I want to calculate the optimal way to apply a $100,000 inheritance to my mortgage and am having difficulty figuring this out. I am in Canada and if I apply all of the money on the mortgage ($170,000 remaining at 3.186%) now I pay a 2.15% penalty on the funds. Alternatively, on the anniversary date every January I can prepay up to $40,000 without a penalty. My local savings rate is 0.8%.

Can you help me figure out if I should pay the $2,150 penalty now and benefit from much lower interest payments immediately or if I should hold onto the $100,000 for now and do $40,000 during the next two January's and $20,000 on the third? I am already doubling my monthly payments so I can't increase those.

  • Do you have any other very-low-risk investment opportunities that you can invest similar amounts of money in for 8 - 32 months? For example, how much can you make on government bonds, investment-grade bonds, money market accounts, or bank certificates of deposit?
    – Jasper
    Commented Apr 27, 2016 at 5:05
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    Do you get any tax deductions for paying the penalty, or for paying the mortgage interest? If so, how much are the tax deductions worth? Could you save on mortgage insurance by reducing your outstanding balance?
    – Jasper
    Commented Apr 27, 2016 at 5:07
  • @Jasper, I have no mortgage insurance as my down payment was 50%. Mortgage interest can not be written off in Canada. Probably the best rate I can find for the time frame is no more than 1% if I go "guaranteed".
    – kd7iwp
    Commented Apr 27, 2016 at 13:21
  • May I make an alternative suggestion? Invest the money. When you put that money into your mortgage it reduces your mortgage amount but does not change your monthly outflow. Investing that money keeps the same payment, allows that money to grow, and when the cash on hand meets or exceeds the mortgage balance you can just pay it off. It also keeps that money available should some disaster come up, you cannot get that money back out of the mortgage (at least not without an equity loan, which could be hard to get in the event of illness or job loss).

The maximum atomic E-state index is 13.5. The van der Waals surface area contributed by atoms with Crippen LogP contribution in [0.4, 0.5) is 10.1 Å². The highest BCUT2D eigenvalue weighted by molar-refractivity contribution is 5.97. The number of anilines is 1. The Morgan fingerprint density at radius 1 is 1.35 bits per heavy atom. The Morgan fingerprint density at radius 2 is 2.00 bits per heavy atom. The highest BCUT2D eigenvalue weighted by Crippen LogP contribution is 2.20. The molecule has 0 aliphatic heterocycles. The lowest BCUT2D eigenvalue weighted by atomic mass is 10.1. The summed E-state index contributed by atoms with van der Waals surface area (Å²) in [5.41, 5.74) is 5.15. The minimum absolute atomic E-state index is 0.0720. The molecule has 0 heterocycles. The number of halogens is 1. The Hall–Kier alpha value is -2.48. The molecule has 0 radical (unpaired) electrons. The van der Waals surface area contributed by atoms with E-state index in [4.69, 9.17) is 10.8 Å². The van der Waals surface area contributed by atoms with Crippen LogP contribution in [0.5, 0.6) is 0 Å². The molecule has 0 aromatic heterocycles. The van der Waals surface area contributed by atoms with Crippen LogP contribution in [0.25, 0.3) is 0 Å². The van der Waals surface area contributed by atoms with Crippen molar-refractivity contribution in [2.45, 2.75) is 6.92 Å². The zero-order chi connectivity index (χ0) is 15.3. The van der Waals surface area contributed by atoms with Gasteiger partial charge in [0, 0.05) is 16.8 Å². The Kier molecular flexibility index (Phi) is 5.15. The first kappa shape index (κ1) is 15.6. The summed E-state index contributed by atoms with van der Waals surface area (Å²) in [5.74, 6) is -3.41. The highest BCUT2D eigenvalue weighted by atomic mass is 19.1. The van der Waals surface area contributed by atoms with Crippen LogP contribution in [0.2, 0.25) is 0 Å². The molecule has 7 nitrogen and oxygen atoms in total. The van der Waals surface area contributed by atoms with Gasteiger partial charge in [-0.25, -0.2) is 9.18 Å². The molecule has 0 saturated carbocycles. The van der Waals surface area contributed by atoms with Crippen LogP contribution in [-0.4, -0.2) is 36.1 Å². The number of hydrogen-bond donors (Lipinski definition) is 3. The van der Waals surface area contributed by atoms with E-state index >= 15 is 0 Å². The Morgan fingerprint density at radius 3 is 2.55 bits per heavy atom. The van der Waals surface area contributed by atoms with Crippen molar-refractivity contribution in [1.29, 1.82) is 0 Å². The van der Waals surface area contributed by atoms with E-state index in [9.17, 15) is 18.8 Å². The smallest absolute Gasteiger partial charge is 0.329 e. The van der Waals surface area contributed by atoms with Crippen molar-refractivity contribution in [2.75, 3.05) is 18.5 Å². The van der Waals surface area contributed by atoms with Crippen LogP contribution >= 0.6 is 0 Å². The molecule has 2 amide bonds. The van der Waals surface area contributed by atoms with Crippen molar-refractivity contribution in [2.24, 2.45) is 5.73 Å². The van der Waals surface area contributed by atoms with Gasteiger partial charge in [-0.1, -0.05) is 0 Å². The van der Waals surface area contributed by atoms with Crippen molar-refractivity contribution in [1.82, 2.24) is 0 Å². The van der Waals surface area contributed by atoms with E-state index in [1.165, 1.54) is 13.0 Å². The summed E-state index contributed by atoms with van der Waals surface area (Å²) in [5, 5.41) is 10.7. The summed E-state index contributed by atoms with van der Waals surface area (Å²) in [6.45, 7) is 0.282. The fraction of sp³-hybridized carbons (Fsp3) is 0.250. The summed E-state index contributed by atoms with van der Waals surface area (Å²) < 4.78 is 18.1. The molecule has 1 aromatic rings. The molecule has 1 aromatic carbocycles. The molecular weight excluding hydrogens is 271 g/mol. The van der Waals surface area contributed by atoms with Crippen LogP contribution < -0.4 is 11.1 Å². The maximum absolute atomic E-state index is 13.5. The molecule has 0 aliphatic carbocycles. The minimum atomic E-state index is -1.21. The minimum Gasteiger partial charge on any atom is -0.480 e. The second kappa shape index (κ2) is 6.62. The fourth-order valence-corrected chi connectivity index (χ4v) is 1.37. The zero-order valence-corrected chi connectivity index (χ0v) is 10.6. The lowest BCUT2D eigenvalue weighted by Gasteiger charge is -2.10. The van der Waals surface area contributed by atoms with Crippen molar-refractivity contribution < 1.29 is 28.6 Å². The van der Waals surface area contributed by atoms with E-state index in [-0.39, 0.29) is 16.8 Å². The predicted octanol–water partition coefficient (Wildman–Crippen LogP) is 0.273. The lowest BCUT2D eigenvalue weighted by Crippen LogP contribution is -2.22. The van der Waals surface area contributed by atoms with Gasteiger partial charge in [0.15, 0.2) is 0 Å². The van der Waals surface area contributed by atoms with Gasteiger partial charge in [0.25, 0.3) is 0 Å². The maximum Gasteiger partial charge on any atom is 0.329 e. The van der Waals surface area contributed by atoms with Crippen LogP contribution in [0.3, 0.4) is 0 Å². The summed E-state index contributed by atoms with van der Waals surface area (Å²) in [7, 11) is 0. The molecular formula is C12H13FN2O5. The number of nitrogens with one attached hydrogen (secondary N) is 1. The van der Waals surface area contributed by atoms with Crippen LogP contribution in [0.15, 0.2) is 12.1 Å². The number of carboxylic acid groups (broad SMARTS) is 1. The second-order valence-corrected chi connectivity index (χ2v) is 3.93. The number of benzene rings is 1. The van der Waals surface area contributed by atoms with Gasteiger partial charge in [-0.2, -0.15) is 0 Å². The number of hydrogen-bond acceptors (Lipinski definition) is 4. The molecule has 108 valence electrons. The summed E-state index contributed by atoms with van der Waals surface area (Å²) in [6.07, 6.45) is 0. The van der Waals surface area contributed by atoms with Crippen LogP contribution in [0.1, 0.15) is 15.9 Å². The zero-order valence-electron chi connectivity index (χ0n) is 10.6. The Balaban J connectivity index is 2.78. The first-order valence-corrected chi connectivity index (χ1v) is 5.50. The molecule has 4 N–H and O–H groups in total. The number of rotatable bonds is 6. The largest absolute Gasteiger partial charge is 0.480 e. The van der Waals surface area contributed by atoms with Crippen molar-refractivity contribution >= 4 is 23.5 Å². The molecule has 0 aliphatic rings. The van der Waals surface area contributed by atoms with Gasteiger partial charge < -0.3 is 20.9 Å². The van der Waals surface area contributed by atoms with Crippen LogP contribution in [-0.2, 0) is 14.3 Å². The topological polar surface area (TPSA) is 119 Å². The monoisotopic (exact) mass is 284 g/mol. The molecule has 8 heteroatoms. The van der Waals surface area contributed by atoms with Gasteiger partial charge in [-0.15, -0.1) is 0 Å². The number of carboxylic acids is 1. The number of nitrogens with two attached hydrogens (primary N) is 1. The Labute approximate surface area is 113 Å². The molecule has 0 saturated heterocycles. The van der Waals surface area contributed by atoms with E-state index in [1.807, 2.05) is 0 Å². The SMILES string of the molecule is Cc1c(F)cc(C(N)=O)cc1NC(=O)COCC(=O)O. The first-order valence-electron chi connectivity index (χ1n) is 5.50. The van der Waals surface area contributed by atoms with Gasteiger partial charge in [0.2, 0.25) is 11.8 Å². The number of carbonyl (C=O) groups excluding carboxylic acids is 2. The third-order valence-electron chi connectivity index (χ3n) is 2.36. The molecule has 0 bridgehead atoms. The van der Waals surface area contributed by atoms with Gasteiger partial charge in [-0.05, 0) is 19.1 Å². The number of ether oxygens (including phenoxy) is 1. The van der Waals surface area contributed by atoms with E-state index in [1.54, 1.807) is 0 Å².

– Freiheit
    Commented Apr 27, 2016 at 18:26
  • @Freiheit, I can see your point, I'm not a fan of the risk on that invested money though, and my goal is to pay it off ASAP so if I put it in the mortgage now, much more of each payment goes toward principal.
    – kd7iwp
    Commented May 10, 2016 at 22:39

2 Answers 2


I did a rough model and in terms of total $$ paid (interest + penalty - alternative investment income) both options are almost the same with the "paying it all upfront" being perhaps a $300 or so better ($9200 vs $8900)

However, that doesn't factor in inflation or tax considerations. Personally I'd go with the "no-penalty" scenario since you have more flexibility and can adjust along the way if anything else comes up in the meantime.


Your cheapest option is to pay the penalty on $ 60,000 now, and pay the remaining $ 40,000 this coming January. I assume the penalty will be 2.15% of $ 60,000, or $ 1,380.

My logic: The effective cost of the money is 3.186% - 0.8% = 2.386%. Thus, it is worth paying the penalty if and only if you can save at least 11 months of interest by paying the penalty. Eight months of interest differential on the $ 40,000 will be about 1.6%, or $ 640, which is less than the $ 860 penalty you will avoid on the $ 40,000.

  • That's a good idea, I had not considered doing some now and the penalty free in January.
    – kd7iwp
    Commented Apr 28, 2016 at 16:31

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